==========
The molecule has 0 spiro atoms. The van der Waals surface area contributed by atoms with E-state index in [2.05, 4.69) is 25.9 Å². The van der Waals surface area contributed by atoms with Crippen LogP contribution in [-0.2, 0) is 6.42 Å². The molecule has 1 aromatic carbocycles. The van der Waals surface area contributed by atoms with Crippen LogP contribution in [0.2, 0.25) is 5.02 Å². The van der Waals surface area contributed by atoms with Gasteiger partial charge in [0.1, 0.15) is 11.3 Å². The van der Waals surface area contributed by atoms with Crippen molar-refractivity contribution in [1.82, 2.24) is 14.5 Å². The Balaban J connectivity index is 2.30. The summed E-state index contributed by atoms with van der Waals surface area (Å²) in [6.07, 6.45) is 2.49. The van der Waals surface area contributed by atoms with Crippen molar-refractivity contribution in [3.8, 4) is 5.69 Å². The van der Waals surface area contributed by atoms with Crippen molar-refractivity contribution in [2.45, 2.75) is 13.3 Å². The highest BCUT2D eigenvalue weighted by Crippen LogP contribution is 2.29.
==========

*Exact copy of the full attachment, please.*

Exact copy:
The molecule has 0 spiro atoms. The van der Waals surface area contributed by atoms with E-state index in [2.05, 4.69) is 25.9 Å². The van der Waals surface area contributed by atoms with Crippen LogP contribution in [-0.2, 0) is 6.42 Å². The molecule has 1 aromatic carbocycles. The van der Waals surface area contributed by atoms with Crippen LogP contribution in [0.2, 0.25) is 5.02 Å². The van der Waals surface area contributed by atoms with Gasteiger partial charge in [0.1, 0.15) is 11.3 Å². The van der Waals surface area contributed by atoms with Crippen molar-refractivity contribution in [1.82, 2.24) is 14.5 Å². The Balaban J connectivity index is 2.30. The summed E-state index contributed by atoms with van der Waals surface area (Å²) in [6.07, 6.45) is 2.49. The van der Waals surface area contributed by atoms with Crippen molar-refractivity contribution in [3.8, 4) is 5.69 Å². The van der Waals surface area contributed by atoms with Crippen molar-refractivity contribution in [2.45, 2.75) is 13.3 Å². The highest BCUT2D eigenvalue weighted by Crippen LogP contribution is 2.29.